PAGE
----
A sedentary life compromises self-esteem, leads to states of stress and anxiety, predisposing to depression
Evidence shows that more active people tend to be less anxious and depressed. Physiologically, the practice of physical activity increases the transport of oxygen to the brain, stimulates the synthesis and degradation of neurotransmitters, release of serotonin and decrease in blood viscosity, generating effects in reducing anxiety, improving self-esteem and cognition, in addition to reducing of stress.
These positive neurological changes can contribute to the development of skills to deal with tensions and frustrations and improve self-esteem. It’s no wonder: it’s worth investing your time in moving!
One study showed a group that did moderate-intensity aerobic exercise three times a week for 30 minutes compared to a sedentary group that used antidepressant medication. The results indicate that exercise can be as effective as medication in reducing psychological distress and still seems to be superior because it does not present any side effects, such as nausea, fatigue or loss of appetite.
A sedentary lifestyle compromises the quality of sleep, which can cause insomnia and mood swings.
Insomnia is associated with psychosocial and occupational impairments that include cognitive deficits, moodiness, daytime fatigue, and poor quality of life.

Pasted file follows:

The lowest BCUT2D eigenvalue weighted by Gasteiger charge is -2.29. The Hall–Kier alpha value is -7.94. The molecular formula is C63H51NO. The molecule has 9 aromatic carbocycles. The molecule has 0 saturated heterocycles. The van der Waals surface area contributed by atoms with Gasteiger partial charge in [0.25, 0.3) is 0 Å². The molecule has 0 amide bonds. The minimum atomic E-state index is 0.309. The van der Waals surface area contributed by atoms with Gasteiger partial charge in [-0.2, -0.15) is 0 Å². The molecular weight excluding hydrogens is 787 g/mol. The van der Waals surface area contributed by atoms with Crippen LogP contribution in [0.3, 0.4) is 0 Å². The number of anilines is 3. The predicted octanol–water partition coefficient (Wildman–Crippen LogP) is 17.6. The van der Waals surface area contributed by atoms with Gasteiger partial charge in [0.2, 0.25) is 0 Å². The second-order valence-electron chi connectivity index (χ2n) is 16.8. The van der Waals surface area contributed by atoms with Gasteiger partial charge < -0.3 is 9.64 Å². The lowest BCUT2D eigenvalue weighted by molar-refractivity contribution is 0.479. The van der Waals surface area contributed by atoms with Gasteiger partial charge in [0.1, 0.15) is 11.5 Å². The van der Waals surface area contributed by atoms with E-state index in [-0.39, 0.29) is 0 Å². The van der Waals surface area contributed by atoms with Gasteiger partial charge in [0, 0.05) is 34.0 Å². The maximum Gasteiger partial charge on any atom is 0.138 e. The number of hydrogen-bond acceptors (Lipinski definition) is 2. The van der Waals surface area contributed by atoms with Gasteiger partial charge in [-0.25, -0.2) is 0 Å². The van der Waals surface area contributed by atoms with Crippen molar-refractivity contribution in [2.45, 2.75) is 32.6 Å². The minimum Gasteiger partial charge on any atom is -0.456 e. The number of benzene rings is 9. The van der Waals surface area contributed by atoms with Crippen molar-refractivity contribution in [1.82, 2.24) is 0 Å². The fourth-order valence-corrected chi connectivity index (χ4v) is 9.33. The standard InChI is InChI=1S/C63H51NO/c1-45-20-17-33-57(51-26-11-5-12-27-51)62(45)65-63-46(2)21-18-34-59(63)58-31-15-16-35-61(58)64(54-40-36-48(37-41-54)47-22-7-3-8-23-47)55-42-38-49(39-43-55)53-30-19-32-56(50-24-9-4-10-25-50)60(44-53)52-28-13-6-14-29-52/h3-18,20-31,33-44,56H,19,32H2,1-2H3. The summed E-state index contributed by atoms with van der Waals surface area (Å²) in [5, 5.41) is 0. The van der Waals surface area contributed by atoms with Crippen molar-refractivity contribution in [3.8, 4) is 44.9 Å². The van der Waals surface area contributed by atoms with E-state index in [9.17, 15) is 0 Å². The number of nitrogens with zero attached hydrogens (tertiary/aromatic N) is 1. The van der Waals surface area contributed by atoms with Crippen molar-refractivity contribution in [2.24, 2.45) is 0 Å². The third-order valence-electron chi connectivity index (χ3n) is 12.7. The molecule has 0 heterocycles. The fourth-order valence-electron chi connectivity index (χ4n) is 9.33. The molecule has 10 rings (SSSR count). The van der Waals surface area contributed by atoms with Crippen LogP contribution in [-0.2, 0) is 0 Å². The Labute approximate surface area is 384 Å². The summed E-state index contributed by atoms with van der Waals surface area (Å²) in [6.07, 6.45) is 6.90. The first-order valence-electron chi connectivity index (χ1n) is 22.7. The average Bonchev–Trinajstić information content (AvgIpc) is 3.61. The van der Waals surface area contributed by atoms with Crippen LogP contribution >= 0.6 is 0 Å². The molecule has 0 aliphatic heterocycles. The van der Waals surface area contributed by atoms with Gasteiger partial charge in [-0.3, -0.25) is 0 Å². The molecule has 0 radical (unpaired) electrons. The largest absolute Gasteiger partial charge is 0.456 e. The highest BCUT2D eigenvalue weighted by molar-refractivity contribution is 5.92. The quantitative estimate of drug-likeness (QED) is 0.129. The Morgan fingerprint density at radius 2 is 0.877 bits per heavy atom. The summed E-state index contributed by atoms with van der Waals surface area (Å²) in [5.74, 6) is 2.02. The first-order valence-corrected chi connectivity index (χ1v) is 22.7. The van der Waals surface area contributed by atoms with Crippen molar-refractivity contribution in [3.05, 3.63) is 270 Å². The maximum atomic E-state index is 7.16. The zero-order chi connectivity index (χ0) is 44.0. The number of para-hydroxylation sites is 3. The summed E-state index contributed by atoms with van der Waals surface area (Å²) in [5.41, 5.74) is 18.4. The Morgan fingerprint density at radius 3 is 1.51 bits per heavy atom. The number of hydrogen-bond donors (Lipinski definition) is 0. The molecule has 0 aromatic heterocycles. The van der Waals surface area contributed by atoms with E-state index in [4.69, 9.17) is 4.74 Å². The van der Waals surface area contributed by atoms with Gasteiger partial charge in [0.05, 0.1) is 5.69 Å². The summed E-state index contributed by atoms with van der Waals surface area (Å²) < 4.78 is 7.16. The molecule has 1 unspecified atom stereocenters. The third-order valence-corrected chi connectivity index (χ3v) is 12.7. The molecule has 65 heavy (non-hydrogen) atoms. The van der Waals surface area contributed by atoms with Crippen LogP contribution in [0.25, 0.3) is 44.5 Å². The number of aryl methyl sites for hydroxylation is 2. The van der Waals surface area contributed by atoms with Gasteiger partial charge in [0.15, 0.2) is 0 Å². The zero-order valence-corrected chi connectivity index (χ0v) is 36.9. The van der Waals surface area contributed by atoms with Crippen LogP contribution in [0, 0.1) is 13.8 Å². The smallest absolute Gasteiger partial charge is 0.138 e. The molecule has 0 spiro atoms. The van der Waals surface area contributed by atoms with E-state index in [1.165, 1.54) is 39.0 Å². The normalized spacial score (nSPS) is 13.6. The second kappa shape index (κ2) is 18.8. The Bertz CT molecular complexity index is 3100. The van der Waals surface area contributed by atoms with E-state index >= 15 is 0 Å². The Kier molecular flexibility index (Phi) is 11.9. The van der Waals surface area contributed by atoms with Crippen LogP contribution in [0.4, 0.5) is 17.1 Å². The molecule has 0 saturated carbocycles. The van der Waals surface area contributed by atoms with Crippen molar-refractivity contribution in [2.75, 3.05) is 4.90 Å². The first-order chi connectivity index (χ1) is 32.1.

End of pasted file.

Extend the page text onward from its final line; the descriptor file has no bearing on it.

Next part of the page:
A study showed the benefits of including aerobic exercise after 6 months of training, resulting in improved sleep quality, psychological well-being and the immune system in people who reported insomnia. Improvements can be physiologically explained by increased energy consumption, endorphin secretion or body temperature in order to facilitate sleep for the body’s recovery.
In addition, some other mechanisms, such as increased energy consumption, endorphin secretion, body temperature, are also beneficial for improving sleep quality.
How much physical activity should I do to benefit from a mental health point of view?
For those who think they don’t have enough time to do a physical activity, there are studies that show numerous benefits such as a simple walk in increasing cognitive functions, especially in processing speed, memory and executive function.
And why not take time and a break from the routine to activate these brain functions daily?
You don’t have to start with a goal that causes you even more psychological impacts, becoming a problem of collection, anxiety and stress.
Know that 15 or 30 minutes of brisk walking (moderate-intensity activity) per day can be enough to reduce mental health risks. Still a potentially more realistic goal than 60-minute shifts in highly sedentary populations.
Just start and move! You can start with a walk in your neighborhood, you can dedicate yourself to a dance, a workout at the gym or even Pilates. See how you can get out of inertia and help yourself by introducing new habits to have a better quality of life.
*Collaboration of Renata Luri, physical therapist with a PhD from Unifesp and partner at Clínica La Posture and Juliana Satake, physical therapist from Unifesp and specialized in Unicamp